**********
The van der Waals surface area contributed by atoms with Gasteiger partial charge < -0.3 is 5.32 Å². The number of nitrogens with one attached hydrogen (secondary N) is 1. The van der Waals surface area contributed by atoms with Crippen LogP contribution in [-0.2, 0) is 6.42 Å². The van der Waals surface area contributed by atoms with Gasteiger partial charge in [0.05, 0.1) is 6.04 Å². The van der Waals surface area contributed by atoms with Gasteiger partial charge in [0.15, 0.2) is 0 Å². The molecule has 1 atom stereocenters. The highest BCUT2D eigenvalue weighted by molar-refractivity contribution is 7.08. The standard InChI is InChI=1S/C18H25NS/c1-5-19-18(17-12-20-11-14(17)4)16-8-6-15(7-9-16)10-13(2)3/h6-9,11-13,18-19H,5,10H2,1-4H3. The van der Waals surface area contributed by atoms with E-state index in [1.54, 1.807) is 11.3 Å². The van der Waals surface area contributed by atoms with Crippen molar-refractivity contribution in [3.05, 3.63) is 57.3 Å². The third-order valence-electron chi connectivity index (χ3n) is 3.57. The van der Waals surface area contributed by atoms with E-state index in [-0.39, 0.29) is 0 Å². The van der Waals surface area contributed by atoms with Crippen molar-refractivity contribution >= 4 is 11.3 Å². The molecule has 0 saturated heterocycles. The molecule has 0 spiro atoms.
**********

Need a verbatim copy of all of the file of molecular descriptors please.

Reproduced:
The van der Waals surface area contributed by atoms with Gasteiger partial charge < -0.3 is 5.32 Å². The number of nitrogens with one attached hydrogen (secondary N) is 1. The van der Waals surface area contributed by atoms with Crippen LogP contribution in [-0.2, 0) is 6.42 Å². The van der Waals surface area contributed by atoms with Gasteiger partial charge in [0.05, 0.1) is 6.04 Å². The van der Waals surface area contributed by atoms with Gasteiger partial charge in [0.15, 0.2) is 0 Å². The molecule has 1 atom stereocenters. The highest BCUT2D eigenvalue weighted by molar-refractivity contribution is 7.08. The standard InChI is InChI=1S/C18H25NS/c1-5-19-18(17-12-20-11-14(17)4)16-8-6-15(7-9-16)10-13(2)3/h6-9,11-13,18-19H,5,10H2,1-4H3. The van der Waals surface area contributed by atoms with E-state index in [1.54, 1.807) is 11.3 Å². The van der Waals surface area contributed by atoms with Crippen molar-refractivity contribution in [3.05, 3.63) is 57.3 Å². The third-order valence-electron chi connectivity index (χ3n) is 3.57. The van der Waals surface area contributed by atoms with E-state index in [-0.39, 0.29) is 0 Å². The van der Waals surface area contributed by atoms with Crippen molar-refractivity contribution >= 4 is 11.3 Å². The molecule has 0 saturated heterocycles. The molecule has 0 spiro atoms.